NEW YORK (CBSNewYork) — Recent police-involved shootings has prompted a New York City high school to take action and teach its students how to deal with police.
As CBS2’s Ilana Gold reported, when it comes to NYPD arrests, many teens feel afraid and don’t know what to expect.
“They feel there’s been a lot of tension,” said student Melissa Lopez-Garcia, of Inwood.
Lopez-Garcia said a few of her classmates at East Side Community High School continue to speak out on their experiences with police.
“I feel like some of them might possibly not trust police,” she said.
So the principal at the school stepped in and brought in the New York Civil Liberties Union, Gold reported.
“You have to be cooperative and avoid escalating the situation,” said Donna Lieberman, with the NYCLU.
And that’s exactly what the organization explained to 450 students during a recent presentation as they handed out pamphlets on what to do if an officer stops you.
“I feel like if I respect police, they will respect me back,” said Lopez-Garcia.
The NYCLU also talked to students about their rights and how to handle situations if they feel their rights are being violated, Gold reported.
“You may have to cooperate with an officer if you feel they’re harassing you, but you can file a complaint later on,” Lieberman explained.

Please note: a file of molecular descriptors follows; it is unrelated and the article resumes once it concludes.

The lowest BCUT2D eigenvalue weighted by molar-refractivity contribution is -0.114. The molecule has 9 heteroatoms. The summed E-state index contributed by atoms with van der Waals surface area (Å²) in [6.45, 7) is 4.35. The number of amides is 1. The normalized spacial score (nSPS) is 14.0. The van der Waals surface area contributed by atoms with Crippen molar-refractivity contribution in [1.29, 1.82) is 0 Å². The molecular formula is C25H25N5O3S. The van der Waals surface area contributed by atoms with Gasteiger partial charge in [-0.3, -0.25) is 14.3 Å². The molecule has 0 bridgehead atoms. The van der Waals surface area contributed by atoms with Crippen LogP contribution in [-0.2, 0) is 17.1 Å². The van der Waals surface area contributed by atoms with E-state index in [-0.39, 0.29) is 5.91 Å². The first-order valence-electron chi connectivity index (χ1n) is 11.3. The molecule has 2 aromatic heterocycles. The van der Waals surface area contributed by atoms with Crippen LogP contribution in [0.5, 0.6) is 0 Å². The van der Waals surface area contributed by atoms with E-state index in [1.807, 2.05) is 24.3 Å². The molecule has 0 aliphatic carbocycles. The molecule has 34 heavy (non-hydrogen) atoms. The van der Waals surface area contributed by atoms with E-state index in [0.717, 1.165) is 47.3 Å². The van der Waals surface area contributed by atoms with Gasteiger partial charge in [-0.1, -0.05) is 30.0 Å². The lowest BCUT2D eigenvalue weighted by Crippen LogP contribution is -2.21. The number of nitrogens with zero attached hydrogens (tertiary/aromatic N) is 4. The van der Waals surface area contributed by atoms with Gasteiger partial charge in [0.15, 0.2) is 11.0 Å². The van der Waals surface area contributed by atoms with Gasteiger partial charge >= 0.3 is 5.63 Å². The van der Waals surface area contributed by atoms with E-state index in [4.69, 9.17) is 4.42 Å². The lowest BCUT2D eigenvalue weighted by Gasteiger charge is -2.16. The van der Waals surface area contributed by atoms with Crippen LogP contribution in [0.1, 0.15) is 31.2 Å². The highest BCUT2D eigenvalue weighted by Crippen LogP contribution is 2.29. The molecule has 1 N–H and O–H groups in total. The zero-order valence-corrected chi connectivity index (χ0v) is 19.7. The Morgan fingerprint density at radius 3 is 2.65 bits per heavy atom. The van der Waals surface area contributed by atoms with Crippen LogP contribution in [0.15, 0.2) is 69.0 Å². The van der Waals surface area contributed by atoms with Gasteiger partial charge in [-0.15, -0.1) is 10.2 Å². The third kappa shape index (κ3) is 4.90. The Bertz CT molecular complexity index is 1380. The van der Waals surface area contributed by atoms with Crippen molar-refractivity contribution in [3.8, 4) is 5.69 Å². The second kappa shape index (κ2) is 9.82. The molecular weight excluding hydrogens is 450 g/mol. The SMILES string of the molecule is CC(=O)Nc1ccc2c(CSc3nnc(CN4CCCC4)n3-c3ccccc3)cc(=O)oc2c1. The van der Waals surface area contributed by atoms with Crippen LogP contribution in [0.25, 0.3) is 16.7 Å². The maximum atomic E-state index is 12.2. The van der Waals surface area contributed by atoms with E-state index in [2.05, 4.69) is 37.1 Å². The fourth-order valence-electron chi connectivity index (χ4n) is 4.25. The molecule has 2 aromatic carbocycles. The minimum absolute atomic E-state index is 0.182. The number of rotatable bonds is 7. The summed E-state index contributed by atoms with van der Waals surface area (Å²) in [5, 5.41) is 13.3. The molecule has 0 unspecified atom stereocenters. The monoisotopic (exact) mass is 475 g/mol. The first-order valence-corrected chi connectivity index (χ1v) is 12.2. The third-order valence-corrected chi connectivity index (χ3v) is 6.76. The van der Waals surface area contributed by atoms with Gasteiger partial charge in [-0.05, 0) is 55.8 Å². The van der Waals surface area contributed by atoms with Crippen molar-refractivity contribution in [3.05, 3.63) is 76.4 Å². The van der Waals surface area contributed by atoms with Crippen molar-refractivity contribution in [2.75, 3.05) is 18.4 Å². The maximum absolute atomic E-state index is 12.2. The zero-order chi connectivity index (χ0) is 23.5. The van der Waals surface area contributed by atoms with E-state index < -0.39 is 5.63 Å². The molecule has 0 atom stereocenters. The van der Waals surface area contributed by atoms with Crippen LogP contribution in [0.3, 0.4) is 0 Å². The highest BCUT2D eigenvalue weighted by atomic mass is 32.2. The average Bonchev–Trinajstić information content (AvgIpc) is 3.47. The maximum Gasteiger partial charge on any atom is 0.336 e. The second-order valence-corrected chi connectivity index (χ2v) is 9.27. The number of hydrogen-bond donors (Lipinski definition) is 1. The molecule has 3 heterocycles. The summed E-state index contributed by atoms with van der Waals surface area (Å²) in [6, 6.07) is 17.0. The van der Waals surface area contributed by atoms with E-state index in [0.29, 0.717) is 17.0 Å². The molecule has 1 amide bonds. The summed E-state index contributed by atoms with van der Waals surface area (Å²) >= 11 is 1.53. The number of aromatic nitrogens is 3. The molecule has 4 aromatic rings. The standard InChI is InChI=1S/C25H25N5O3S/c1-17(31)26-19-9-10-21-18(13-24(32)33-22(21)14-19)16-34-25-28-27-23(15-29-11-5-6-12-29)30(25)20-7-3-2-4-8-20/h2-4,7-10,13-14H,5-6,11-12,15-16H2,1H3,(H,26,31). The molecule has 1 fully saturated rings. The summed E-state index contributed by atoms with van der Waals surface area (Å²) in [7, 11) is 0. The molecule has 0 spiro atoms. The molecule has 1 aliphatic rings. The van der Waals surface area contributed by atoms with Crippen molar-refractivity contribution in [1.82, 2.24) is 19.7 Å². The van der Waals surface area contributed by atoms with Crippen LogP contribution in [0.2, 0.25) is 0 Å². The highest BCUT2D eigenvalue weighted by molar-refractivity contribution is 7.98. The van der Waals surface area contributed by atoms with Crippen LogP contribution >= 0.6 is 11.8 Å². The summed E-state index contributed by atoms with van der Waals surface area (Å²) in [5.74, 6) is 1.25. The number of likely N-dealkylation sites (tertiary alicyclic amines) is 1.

CBS2 reached out to the Patrol Officers Union regarding the presentation.
The president said he did not see it, but gave a statement saying “We hope it includes information about the hundreds of police officers who have sacrificed their lives to get guns and drugs off our streets.”
Criminal justice experts said the presentation is a positive measure that will help students build better relationships with police.
“Students need information about how to deal with unusual circumstances,” said Robert McCree, criminal justice professor at John Jay College.
“I think they learned how they should have a little more trust with police,” Lopez-Garcia said.
And according to the students, the lesson works, Gold reported.
The principal of East Side Community said he reached out to the NYPD, and wanted to emphasize he’s not trying to criticize police or their practices, but wants to build trust between them and students.
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